If you've been diagnosed with periodontal disease, then there's a good chance that you're going to need specialized periodontal care for the rest of your life. After all, while periodontal disease can be managed with the right amount of preventative care, it can never be completely cured. As such, you'll likely be scheduled for periodontal maintenance cleanings with your dentist or periodontist every few months. At each appointment, there are some questions you'll want to ask to get an idea of your progress and better manage the disease.
Have the Pocket Depths Changed?
Every maintenance cleaning, your dentist or periodontist will likely begin by placing a small probe into your gums in various places around your mouth. While not the most pleasant experience for you, this is an important part of managing periodontal disease. What your dentist is doing here is measuring the depths of the infected pockets in your gums. The goal of maintenance cleanings is to reduce those pocket depths a little bit each time, so be sure to ask your dentist how you've progressed since your last visit.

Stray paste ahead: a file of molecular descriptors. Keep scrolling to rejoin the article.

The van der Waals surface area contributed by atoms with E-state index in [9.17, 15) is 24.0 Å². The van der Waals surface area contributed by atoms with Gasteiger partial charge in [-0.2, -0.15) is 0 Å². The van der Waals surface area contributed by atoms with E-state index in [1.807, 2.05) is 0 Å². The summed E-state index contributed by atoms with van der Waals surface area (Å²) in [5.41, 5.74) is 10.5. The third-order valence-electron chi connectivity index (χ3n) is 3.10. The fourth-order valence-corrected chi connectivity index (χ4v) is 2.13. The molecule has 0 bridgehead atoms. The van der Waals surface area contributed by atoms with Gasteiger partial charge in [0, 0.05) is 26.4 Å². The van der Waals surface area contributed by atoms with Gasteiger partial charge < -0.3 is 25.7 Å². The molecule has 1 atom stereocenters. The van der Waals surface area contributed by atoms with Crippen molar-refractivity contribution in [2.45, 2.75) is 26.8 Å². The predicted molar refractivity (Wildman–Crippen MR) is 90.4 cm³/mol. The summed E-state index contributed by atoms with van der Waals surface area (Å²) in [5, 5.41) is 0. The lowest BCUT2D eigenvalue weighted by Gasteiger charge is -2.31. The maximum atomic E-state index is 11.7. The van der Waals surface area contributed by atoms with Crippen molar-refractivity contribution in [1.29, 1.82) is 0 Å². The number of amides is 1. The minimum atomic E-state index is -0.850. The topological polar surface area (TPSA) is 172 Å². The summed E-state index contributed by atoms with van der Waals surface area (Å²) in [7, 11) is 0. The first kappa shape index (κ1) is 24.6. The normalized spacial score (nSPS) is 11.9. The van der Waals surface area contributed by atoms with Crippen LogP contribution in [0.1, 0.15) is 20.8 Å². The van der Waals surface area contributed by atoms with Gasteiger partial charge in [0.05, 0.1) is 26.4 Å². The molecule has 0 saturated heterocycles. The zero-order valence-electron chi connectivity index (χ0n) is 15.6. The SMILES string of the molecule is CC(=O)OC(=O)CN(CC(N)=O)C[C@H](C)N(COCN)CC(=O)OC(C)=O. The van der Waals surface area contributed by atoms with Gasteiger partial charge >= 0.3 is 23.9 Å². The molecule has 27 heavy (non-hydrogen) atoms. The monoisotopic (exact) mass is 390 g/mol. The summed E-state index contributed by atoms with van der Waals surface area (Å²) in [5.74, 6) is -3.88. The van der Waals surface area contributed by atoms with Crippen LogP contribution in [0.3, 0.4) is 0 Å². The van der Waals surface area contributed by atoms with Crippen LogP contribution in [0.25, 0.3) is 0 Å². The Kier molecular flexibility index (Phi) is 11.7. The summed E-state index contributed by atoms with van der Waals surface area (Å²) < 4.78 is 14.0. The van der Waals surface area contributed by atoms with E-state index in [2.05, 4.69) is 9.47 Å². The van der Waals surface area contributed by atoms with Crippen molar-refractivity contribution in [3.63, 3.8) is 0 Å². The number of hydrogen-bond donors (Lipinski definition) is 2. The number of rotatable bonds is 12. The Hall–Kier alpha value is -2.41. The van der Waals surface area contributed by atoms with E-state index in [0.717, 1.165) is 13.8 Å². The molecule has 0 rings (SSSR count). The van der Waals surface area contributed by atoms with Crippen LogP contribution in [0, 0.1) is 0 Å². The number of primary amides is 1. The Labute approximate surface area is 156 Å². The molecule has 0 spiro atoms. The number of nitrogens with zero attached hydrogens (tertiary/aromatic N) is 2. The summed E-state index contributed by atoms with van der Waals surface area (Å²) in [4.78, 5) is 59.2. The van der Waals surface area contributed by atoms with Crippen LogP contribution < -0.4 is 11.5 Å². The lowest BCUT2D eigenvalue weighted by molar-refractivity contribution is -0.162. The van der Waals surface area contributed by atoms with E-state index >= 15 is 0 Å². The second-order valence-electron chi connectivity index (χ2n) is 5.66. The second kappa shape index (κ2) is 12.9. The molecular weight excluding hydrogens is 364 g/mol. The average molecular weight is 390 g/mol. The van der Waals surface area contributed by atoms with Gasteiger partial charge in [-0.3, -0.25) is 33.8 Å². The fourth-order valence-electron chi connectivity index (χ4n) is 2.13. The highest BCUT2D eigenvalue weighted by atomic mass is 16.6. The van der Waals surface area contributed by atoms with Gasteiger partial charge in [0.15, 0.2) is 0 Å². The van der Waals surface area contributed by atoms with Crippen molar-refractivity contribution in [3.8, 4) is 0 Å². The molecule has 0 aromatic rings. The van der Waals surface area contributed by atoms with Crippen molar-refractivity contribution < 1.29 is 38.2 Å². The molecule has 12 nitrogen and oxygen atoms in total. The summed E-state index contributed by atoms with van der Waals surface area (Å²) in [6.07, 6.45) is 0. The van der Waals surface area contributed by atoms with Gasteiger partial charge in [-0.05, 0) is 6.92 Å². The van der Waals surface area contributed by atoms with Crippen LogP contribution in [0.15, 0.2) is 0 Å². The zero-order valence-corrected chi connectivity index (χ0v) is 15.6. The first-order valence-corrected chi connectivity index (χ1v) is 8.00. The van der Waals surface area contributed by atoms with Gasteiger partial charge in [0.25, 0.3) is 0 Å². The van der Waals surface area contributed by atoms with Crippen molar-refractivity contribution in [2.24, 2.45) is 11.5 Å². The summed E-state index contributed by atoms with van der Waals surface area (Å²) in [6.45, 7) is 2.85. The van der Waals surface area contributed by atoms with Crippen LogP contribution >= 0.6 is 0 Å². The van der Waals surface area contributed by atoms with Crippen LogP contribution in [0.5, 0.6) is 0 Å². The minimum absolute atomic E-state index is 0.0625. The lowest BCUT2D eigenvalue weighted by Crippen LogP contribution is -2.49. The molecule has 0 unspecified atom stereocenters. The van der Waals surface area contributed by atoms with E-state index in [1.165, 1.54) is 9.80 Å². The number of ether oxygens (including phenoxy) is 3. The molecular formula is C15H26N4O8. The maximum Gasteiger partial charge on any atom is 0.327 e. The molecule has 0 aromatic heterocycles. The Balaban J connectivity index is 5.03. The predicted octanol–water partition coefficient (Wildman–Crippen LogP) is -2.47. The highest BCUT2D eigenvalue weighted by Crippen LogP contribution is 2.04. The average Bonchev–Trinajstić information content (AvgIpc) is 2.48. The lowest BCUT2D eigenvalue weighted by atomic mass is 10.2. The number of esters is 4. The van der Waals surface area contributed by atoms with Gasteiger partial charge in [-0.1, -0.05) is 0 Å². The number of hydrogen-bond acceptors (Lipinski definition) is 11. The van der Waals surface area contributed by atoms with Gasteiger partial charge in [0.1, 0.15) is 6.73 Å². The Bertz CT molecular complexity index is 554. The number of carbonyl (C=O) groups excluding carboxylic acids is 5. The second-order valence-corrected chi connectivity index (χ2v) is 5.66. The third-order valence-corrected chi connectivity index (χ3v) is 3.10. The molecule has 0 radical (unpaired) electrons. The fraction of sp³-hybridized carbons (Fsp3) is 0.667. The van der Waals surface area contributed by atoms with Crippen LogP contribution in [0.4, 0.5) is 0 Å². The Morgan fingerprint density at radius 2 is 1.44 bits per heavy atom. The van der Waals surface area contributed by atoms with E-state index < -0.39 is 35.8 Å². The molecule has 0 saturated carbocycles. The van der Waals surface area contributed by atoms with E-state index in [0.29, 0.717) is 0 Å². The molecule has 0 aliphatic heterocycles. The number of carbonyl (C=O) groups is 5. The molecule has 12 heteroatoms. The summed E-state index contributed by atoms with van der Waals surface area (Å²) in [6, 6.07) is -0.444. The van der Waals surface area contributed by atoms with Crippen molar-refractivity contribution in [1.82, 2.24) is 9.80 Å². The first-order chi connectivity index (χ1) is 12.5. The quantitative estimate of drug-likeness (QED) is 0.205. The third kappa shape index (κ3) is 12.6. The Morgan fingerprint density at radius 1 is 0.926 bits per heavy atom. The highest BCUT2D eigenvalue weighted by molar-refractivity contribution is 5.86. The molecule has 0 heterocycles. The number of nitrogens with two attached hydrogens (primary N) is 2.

Is It Time to Change the Cleaning Schedule?
Generally, newly diagnosed periodontal maintenance patients will be scheduled for cleanings once every three months, which means you'll be seeing your dentist four times a year, rather than the usual two times per year. However, as your maintenance cleanings progress, provided that your pocket depths are measuring smaller, you may be able to be moved to four-month or even six-month cleanings. Your dentist may not go out of his or her way to suggest this, but if you ask, this may be able to be arranged (which can save you money).
Which Teeth Should Be Focused On?
If you want to get a better idea on the teeth that have suffered from periodontal disease the most, ask your dentist or periodontist like Colfer Lee E Dr which teeth still have the largest pocket depths. He or she should be able to point these out to you so that you can give those teeth a little extra attention when you brush and floss each day. Often times, the teeth in the very back of the mouth (molars and wisdom teeth, if you have them) are the most common victims of periodontal disease because they're the hardest to reach, so you might even want to consider investing in an electric toothbrush to help you better attend to those areas.